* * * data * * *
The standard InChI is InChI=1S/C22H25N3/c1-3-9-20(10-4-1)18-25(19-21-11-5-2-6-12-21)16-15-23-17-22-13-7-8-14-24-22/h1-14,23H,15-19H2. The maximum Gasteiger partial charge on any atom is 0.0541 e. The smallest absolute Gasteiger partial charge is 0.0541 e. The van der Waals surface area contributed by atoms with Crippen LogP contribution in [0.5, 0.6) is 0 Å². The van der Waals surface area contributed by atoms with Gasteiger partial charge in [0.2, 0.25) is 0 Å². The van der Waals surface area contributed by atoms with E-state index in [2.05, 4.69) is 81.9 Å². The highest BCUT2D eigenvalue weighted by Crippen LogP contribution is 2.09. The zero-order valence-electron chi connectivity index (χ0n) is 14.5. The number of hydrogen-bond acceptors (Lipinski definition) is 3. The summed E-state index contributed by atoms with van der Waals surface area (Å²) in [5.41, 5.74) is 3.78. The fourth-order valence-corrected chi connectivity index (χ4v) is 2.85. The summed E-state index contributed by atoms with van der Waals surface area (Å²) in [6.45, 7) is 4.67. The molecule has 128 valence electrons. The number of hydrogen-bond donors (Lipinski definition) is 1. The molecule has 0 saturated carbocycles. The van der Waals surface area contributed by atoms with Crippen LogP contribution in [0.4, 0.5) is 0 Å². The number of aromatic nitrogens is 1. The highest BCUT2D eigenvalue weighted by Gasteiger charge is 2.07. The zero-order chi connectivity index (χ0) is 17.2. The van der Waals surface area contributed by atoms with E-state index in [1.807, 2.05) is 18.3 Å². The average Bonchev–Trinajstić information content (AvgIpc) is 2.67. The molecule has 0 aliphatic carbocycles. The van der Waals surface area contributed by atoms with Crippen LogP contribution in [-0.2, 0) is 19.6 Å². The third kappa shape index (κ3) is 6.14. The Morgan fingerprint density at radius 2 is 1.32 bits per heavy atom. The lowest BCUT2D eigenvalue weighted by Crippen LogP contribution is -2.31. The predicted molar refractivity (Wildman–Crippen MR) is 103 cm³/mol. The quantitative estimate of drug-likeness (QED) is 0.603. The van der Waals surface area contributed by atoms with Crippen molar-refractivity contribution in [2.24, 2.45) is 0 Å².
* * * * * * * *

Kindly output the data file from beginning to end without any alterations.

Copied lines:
The standard InChI is InChI=1S/C22H25N3/c1-3-9-20(10-4-1)18-25(19-21-11-5-2-6-12-21)16-15-23-17-22-13-7-8-14-24-22/h1-14,23H,15-19H2. The maximum Gasteiger partial charge on any atom is 0.0541 e. The smallest absolute Gasteiger partial charge is 0.0541 e. The van der Waals surface area contributed by atoms with Crippen LogP contribution in [0.5, 0.6) is 0 Å². The van der Waals surface area contributed by atoms with Gasteiger partial charge in [0.2, 0.25) is 0 Å². The van der Waals surface area contributed by atoms with E-state index in [2.05, 4.69) is 81.9 Å². The highest BCUT2D eigenvalue weighted by Crippen LogP contribution is 2.09. The zero-order valence-electron chi connectivity index (χ0n) is 14.5. The number of hydrogen-bond acceptors (Lipinski definition) is 3. The summed E-state index contributed by atoms with van der Waals surface area (Å²) in [5.41, 5.74) is 3.78. The fourth-order valence-corrected chi connectivity index (χ4v) is 2.85. The summed E-state index contributed by atoms with van der Waals surface area (Å²) in [6.45, 7) is 4.67. The molecule has 128 valence electrons. The number of hydrogen-bond donors (Lipinski definition) is 1. The molecule has 0 saturated carbocycles. The van der Waals surface area contributed by atoms with Crippen LogP contribution in [0.4, 0.5) is 0 Å². The number of aromatic nitrogens is 1. The highest BCUT2D eigenvalue weighted by Gasteiger charge is 2.07. The zero-order chi connectivity index (χ0) is 17.2. The van der Waals surface area contributed by atoms with E-state index in [1.807, 2.05) is 18.3 Å². The average Bonchev–Trinajstić information content (AvgIpc) is 2.67. The molecule has 0 aliphatic carbocycles. The van der Waals surface area contributed by atoms with Crippen LogP contribution in [-0.2, 0) is 19.6 Å². The third kappa shape index (κ3) is 6.14. The Morgan fingerprint density at radius 2 is 1.32 bits per heavy atom. The lowest BCUT2D eigenvalue weighted by Crippen LogP contribution is -2.31. The predicted molar refractivity (Wildman–Crippen MR) is 103 cm³/mol. The quantitative estimate of drug-likeness (QED) is 0.603. The van der Waals surface area contributed by atoms with Crippen molar-refractivity contribution in [2.24, 2.45) is 0 Å².